Rachel Louise Carson - Marine Biologist and Author
Rachel Carson began her career as an aquatic biologist inside the U.S. Bureau of Fisheries. Her work limitations and the bureaucracy itself frustrated her both professionally and personally. She spent her free time writing about the depth of mystery and beauty of the sea and waterways. She was driven to draw out emotional understanding from readers so that they might empathize with the status of our water, water life, and water values. While in the Bureau of Fisheries she found herself confronted with both what was working and what was failing.
She became a full-time nature writer in the 1951 with the widely praised bestseller The Sea Around Us. She was awarded a U.S. National Book Award, recognized as a gifted writer, and won her financial security to follow her goals of impacting conservation and environmental conversation through her work.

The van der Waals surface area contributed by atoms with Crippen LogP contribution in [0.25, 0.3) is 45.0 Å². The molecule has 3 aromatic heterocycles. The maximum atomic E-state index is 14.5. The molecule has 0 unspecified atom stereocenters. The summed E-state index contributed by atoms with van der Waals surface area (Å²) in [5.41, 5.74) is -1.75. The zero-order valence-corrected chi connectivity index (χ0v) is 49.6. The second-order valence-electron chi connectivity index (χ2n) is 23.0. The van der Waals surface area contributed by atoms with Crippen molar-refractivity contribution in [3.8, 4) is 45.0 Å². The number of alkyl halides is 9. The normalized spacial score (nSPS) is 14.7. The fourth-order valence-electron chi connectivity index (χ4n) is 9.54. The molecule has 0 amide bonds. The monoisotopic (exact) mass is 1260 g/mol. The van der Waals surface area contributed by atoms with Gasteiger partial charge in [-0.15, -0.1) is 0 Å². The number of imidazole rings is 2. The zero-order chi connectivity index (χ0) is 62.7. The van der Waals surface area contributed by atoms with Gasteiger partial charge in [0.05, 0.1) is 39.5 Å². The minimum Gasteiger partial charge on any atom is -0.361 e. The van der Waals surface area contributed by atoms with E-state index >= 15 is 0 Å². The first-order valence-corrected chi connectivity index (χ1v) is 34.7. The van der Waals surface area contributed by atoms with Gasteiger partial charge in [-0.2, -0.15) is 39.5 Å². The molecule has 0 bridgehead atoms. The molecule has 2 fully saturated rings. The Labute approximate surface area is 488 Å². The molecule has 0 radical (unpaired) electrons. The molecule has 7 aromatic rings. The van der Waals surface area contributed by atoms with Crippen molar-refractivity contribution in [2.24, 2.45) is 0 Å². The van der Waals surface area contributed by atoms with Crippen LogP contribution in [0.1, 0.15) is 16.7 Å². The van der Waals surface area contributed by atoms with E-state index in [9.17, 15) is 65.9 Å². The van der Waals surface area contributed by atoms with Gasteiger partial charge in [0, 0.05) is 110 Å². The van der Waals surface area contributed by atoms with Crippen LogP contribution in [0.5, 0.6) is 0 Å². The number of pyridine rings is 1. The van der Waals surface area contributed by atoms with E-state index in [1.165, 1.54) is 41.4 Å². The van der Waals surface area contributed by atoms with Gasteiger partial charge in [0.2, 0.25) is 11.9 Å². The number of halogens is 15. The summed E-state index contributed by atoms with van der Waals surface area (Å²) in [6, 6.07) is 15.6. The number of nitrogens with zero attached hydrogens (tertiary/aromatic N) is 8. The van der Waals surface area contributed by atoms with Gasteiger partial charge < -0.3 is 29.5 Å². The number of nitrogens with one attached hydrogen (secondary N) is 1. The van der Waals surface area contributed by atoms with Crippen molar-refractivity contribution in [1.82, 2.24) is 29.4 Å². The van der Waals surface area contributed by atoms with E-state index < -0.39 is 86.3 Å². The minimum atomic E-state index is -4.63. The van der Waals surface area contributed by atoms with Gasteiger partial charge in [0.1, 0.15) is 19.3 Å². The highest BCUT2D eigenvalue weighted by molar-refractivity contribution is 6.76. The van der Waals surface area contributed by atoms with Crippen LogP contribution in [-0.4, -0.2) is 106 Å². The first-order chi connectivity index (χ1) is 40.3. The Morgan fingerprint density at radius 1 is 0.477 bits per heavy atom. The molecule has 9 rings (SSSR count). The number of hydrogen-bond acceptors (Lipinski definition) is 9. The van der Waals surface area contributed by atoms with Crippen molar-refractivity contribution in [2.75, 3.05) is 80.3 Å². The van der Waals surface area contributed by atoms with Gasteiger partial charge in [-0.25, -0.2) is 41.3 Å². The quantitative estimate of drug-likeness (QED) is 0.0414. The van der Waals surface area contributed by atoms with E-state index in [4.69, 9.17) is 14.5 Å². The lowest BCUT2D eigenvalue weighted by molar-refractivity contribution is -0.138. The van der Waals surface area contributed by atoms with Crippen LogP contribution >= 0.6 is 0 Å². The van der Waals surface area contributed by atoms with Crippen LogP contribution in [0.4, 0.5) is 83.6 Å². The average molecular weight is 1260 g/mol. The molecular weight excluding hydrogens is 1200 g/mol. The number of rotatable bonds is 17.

Her next book, The Edge of the Sea, and the reissued version of her first book, Under the Sea Wind, put both books at the best seller list at the same time. Her sea trilogy exploring the entirety of ocean life from the shores to the depths. It also sealed her fame as a writer and word smith in homage to the waters.
Soon after this success, Carson turned her attention to the problems caused by synthetic pesticides. The result was seminal work, Silent Spring, published in 1962. The book scrupulously exposed and defined environmental concerns to the American people. Rachel Carson and her title Silent Spring was attacked by fierce opposition via chemical companies. To no avail. Her writing and the value of its science spurred a reversal in national pesticide policy leading to the national ban on DDT and other pesticides. Her writing also inspired the grassroots environmental movement leading to the creation of the U.S. Environmental Protection Agency.
Rachel Louise Carson was posthumously awarded the Presidential Medal of Freedom by President Jimmy Carter.